The attention of the US has been focused on the Middle East, especially Iraq, for a long time. The recent mid-term elections in the US have resulted in even greater emphasis on the Middle East, further limiting the emphasis on relations with China and Taiwan.
China will have its People's Congress this year and thereafter finish preparations for next year's Olympics, while Taiwan will face two important elections.
Is this the right time to make some changes in the way the US conducts its relations with Taiwan?
There is no question that concerns about the Middle East dominate US thinking at this time. Meanwhile, China has been growing and expanding its importance worldwide, while maintaining its important relationship with the US.
The relationship is influenced by a wide variety of issues, especially economic matters and in the growth of China's military capability. A regular dialogue is accepted by both sides as essential.
The relationship between the US and China is critical for Taiwan because, for better or for worse, it has a heavy bearing on cross-strait relations.
China now focuses its cross-strait policy on preventing Taiwan from establishing independence. At the same time, China has redoubled its efforts to coerce or otherwise gain help from countries and organizations worldwide to block Taiwan's membership in critical international organizations.
China would face a conundrum if the Democratic Progressive Party (DPP) wins in the elections and would have to decide whether or not to engage in limited dialogue with the party.
If the Chinese Nationalist Party (KMT) wins, there could be a broader dialogue, but China may find the politics of Taiwan less straightforward than they appear.
The relationship between the US and Taiwan remains almost as sensitive as that between the US and China. It is obvious the US does not want war with China, and equally obvious that China does not want war with the US.
This equilibrium, however, could be disturbed by cross-strait strife, but rather than seeking a resolution, China refuses any dialogue with Taiwan and the US continues to limit its dialogue with the nation.
Instead, the US should also look ahead and assess the possible results of the two forthcoming elections -- the first in December for members of the Legislature Yuan and then in March next year for a new president -- and how they might impact US policies regarding cross-strait matters.
In the legislative election, the KMT has long experience in controlling the legislature, understanding the politics of the Legislative districts and in raising money for candidates.
Despite the constitutional change halving the number of legislators and the two ticket system, many experts believe the KMT may still be able to continue its legislative majority.
If the KMT also wins the presidential election, it could have the means of moving forward with its agenda, which includes much closer relations with China on political, economic and security issues.
Should the DPP win the legislative election but not the presidential election, it could find itself in a position similar to that of the KMT now. If the DPP also wins the presidential election, one could anticipate efforts to continue expanding the nation's democratic system and its international participation.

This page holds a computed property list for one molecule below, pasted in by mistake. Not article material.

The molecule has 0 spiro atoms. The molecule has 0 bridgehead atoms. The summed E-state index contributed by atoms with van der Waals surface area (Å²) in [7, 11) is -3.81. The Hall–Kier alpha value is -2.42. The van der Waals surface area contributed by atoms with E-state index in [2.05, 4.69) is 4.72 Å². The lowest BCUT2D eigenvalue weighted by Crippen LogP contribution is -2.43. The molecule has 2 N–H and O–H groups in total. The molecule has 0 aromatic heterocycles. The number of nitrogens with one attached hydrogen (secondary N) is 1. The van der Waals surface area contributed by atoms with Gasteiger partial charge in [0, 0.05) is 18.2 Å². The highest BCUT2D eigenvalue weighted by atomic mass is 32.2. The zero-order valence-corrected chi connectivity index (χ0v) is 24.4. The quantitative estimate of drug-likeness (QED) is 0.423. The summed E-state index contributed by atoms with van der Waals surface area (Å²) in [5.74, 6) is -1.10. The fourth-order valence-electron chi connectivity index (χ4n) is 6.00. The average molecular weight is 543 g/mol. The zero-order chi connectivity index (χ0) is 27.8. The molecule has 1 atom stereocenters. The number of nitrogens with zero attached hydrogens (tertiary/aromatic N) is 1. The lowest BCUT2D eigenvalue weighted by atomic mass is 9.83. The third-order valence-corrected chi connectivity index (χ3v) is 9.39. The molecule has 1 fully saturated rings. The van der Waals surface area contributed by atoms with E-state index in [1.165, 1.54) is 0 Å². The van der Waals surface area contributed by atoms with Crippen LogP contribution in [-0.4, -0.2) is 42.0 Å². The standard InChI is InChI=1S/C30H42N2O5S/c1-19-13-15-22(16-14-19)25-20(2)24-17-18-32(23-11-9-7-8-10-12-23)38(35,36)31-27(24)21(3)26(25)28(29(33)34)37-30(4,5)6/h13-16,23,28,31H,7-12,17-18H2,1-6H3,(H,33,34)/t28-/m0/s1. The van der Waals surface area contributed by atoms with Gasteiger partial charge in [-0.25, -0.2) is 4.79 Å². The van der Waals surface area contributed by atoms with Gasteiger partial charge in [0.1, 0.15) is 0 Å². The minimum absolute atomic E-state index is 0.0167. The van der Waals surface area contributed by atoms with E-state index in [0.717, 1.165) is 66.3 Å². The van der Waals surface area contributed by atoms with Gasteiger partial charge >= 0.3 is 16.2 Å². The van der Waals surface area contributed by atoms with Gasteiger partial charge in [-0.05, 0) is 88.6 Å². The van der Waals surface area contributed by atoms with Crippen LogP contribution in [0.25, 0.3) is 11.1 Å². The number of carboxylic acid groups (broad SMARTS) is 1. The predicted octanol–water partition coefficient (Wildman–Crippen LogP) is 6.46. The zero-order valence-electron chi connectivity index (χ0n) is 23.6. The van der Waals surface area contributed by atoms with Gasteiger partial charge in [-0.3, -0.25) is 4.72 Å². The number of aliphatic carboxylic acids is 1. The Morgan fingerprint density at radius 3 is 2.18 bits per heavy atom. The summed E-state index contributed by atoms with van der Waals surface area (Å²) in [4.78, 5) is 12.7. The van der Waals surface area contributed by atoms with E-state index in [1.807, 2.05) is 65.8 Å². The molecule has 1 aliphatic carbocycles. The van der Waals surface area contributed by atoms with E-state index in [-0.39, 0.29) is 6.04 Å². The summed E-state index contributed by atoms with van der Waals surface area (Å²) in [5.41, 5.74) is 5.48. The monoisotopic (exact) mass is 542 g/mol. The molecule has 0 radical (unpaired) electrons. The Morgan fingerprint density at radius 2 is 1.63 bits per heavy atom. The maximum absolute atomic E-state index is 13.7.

If either the KMT or DPP gained control over both the Legislative Yuan and the Executive Yuan, the impact would be felt in Taiwan, the US and China.
In Taiwan, the most importance impact would be seen in the manner in which the population reacts to the results.
For the US, with its global commitments, the impact would likely force a reappraisal of Taiwan's domestic political interests and of the winning party's relations to China.
With all of the many issues and interests that are a part of the relationship between the US and China, it is unusual that the US has been able to some extent in the past to maintain the commitments to Taiwan established in the Taiwan Relations Act, the agreement that changes in Taiwan's status require the approval of the nation's voters and the continued determination to oppose any unprovoked attack on Taiwan from China.
In considering a US-Taiwan dialogue, there is the problem of both China and Taiwan's obsession about demonstrating -- to their senior officials (for China), and for the people (in Taiwan) -- that their president is in direct contact with the US president.
This is not a recent problem by any means, and China does not accept the US openly discussing issues with Taiwanese officials.
On the other hand, Taiwan sees its government as an established democracy that should be recognized, not only for that reason, but to avoid misunderstanding.
Taiwan today is a democracy in which one party wants a temporary Republic of China with the objective of eventually becoming a part of China, while the other accepts a temporary Republic of China with the eventual objective of becoming a separate entity.
China wants Taiwan entirely, but will not talk to its legitimate officials. The US does not want a war over this issue, but it also does not want to communicate openly with Taiwan's legitimate officials.
This relationship clearly does not make sense. China may well change its policy on dialogue with Taiwan next year regardless of who wins the elections.
Isn't it time for the US to do the same?
Nat Bellocchi is a former chairman of the American Institute in Taiwan and is now a special adviser to the Liberty Times Group. The views expressed in this article are his own.
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